Earlier this year I was lucky enough to spend a number of weeks filming in Asia for my new TV series, Asian Times, on Travel Channel New Zealand.
The premise of the series is to look at how Asia has changed since I first visited as a child in the 1970s. I've been asked to outline five highlights of my journeys to the east and have decided not to focus on things I may have enjoyed, but more on things that I will remember. As is always the way with travel, it's the experiences that you treasure, so here are five of my most treasured experiences.
1. Hong Kong - One-Inch Punch
While in Hong Kong I investigated one of the city's most famous sons: Bruce Lee. I managed to find an old friend of the famous actor and martial artist who was happy enough to put me through a few training procedures. After the stock-standard punch, block, punch, block, he told me about one of Bruce Lee's favourite moves: the "one-inch punch". It is a punch thrown to the body from only one inch away, but carries all the strength of a full blow.
He demonstrated the punch on me before I could get voice my concerns: BOOM! - straight to the solar plexus.
As I recovered he seemed to be saying that his first demonstration wasn't quite 100 percent, so before I knew it SLAM! Inch number two! Queasiness overtook me right at the site of the punch and stumbling to the nearest bathroom I purged myself not from one end, but both. I was slightly embarrassed, but at least I can say I've taken two one-inch punches.
2. Shanghai - Marriage Market
As I'm getting married later this year I headed along to what the locals call a "marriage market" in the people's square of Shanghai. Rather than the usual dresses, cakes, photographers and venues vying for the punters' attention, it had only one type of retailer - mothers, all advertising their sons or daughters. A typical sign reads "Female, 1980, 156cm tall, professional, no children, seeks man 30-40, professional". Not really what I was expecting but, as is usually the case in my shows, I soon found myself in the action, creating my own sign for the scores of parents patrolling the square looking to marry off their single children. Although my sign was obviously for filming purposes I attracted rather a lot of attention, with one mother hounding me relentlessly: "My daughter is perfect for you," she kept saying, "well paid, same year, speaks English, very beautiful" and pulled out a photo. She then confessed she had been looking for a match for four years, insisting that I give her my number. At that point, I decided it was time to make a quick escape.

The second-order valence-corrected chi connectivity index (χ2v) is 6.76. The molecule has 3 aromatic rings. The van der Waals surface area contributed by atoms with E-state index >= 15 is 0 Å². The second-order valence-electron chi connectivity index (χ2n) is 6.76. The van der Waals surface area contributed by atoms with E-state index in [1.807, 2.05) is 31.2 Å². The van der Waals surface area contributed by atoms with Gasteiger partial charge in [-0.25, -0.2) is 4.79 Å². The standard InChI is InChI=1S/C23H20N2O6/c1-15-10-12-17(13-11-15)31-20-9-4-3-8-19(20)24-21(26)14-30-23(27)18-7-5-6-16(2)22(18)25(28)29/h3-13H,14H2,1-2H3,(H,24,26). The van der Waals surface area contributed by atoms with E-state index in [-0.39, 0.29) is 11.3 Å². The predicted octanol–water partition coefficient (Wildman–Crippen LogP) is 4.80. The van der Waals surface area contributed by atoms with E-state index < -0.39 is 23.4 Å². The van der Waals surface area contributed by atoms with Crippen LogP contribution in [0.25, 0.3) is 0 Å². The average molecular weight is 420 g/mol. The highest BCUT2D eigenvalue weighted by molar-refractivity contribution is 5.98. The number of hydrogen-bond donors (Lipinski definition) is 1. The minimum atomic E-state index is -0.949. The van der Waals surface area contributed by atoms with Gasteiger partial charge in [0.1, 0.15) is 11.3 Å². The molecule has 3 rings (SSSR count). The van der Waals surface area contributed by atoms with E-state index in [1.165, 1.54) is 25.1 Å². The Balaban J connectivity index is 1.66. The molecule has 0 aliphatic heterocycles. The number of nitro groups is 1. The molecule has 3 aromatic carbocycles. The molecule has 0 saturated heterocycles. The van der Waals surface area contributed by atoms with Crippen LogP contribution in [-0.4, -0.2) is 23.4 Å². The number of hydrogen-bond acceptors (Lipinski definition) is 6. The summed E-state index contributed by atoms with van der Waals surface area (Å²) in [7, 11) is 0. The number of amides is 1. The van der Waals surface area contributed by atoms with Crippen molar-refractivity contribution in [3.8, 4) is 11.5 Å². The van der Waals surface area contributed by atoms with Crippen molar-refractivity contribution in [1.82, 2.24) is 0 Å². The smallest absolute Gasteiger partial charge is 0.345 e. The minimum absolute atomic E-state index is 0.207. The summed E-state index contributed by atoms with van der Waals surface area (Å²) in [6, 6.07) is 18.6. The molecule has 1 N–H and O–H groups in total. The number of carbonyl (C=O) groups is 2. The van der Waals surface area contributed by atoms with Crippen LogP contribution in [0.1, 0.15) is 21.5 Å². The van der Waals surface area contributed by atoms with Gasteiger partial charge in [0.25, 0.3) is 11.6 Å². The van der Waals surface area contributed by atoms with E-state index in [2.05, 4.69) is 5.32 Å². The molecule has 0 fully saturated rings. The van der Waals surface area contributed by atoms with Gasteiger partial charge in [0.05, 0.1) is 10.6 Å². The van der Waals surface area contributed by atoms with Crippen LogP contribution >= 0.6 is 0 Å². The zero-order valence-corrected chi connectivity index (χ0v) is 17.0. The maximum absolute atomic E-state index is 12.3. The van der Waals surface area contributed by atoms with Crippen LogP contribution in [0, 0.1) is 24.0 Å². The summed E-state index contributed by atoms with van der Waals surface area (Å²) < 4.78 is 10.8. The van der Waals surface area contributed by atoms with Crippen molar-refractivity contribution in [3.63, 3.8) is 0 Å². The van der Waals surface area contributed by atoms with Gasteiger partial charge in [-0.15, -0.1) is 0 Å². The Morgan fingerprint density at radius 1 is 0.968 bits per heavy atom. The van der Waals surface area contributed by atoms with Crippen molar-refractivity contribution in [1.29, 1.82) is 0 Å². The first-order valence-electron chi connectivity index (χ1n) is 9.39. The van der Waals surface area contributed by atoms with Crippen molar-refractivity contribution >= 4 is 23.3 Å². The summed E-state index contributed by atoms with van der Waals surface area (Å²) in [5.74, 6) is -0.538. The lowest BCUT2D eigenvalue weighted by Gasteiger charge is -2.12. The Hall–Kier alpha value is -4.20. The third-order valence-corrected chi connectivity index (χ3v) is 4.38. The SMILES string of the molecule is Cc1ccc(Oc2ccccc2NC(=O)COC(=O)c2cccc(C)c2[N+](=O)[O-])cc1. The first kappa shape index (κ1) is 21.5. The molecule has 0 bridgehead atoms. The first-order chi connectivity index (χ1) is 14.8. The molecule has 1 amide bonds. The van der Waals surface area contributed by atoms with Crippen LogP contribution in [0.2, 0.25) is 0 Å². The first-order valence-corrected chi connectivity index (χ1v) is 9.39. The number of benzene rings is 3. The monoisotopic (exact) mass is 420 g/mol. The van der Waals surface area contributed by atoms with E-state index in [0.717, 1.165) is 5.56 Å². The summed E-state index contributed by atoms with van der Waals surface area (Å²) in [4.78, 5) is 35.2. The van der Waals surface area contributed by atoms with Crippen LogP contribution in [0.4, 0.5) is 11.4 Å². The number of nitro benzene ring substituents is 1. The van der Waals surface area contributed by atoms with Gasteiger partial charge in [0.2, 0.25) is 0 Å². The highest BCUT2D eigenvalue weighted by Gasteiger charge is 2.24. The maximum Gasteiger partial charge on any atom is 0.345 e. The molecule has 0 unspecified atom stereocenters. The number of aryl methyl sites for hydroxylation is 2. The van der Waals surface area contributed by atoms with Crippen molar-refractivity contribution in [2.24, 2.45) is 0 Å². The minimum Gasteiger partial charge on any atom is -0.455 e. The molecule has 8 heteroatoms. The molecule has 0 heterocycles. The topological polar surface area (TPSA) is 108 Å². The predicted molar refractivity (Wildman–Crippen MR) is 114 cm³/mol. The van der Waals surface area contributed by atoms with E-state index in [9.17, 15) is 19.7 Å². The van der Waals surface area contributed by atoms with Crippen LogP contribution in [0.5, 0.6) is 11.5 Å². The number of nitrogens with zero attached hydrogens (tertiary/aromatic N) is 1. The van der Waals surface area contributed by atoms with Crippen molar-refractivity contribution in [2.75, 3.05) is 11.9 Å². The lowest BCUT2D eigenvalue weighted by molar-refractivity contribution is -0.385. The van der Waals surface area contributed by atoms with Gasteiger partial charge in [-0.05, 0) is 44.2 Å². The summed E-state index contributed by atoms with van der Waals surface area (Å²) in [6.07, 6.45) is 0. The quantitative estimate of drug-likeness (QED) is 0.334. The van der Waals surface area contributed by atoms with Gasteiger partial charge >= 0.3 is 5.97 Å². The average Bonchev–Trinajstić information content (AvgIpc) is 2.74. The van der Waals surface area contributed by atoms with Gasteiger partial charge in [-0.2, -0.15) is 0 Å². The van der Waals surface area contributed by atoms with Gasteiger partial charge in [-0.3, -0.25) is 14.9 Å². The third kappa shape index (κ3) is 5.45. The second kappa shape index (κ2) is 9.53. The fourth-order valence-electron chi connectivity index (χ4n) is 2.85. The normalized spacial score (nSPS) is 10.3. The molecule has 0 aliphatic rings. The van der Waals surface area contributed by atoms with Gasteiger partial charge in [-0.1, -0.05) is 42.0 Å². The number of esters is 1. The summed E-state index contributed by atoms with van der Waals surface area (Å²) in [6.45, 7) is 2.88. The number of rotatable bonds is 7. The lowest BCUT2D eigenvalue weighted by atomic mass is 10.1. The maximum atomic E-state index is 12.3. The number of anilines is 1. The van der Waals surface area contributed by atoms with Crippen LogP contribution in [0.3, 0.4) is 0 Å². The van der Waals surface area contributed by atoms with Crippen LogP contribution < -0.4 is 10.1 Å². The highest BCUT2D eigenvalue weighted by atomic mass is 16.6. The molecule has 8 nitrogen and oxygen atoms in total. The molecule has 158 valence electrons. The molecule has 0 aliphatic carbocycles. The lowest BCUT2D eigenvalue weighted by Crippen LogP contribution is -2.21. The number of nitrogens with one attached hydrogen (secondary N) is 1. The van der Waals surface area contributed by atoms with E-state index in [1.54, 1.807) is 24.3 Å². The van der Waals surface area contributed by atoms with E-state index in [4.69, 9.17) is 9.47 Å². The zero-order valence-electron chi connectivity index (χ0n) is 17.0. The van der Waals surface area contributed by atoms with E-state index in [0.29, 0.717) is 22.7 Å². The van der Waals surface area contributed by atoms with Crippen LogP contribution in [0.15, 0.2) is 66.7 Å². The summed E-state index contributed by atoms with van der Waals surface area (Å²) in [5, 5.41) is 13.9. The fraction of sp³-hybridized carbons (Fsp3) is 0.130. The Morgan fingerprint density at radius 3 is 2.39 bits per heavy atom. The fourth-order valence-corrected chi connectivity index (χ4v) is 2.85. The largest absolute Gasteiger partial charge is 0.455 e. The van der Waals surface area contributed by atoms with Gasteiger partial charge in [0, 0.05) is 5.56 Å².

3. Vietnam - Dog-meat
Vietnamese cuisine offers some of the best food in world: fresh rice paper rolls, heartening pho soups and spicy salads are to die for. However not everything on the menu there was to my taste.
I had been told they eat dogs but had never believed this to be true until I arrived in Hanoi and saw dog meat on the menu. It's a very popular protein apparently, especially in the north. In Hanoi I was taken to a local restaurant where the most popular item on the menu was roast dog. When I asked whether it was rottweiler, poodle or a basset hound, I was told it was just "normal dog". I pride myself on my wide variety of culinary conquests but I just couldn't bring myself to try the roasted dog - I just kept thinking of Lassie, so settled for a pint of the local watery beer and a saucer of peanuts.
4. Philippines - Superman
I meet quite a lot of interesting people on my journeys and one my favourites so far is Herbert Chavez, the Filipino Superman. Herbert has had 17 plastic surgery procedures in order to make himself look like his childhood hero. He holds the world record for having the most items of Superman memorabilia and is looking at opening a museum dedicated to his obsession. Many people may write him off as crazy or just a fool (as perhaps I did, before meeting him), but Herbert lives his passion on a daily basis. A truly nice guy who's inspired by his belief that Superman, and heroes in general, have a lot to offer society.
5. Thailand - my undercover bust
I got the chance to tag along with Thapanee Letsrichai, one of Thailand's top undercover investigative TV reporters. Thapanee was staking out an illegal gambling ring and needed footage for her broadcast.
Her team's mission was to infiltrate one of the gambling dens and film the activity with a tiny camera disguised as a watch. It all felt very James Bond. I was to act as spy number two and covertly film the outside of the gambling den. I couldn't think of a worse undercover agent: I was the only white guy in a Thai market wearing a bright yellow T-shirt. My covert skills lacking, I tried to hide in the shadows, but that didn't work as everyone was trying to sell me something. Almost ready to run away it dawned on me that I actually had the best disguise of all: a stupid lost tourist. Though my footage didn't make it on the Bangkok evening news I can always tell people I was once a spy, well, for a few hours at least.
Asian Times screens on Travel Channel New Zealand (Sky 025) on Wednesdays at 7.30pm.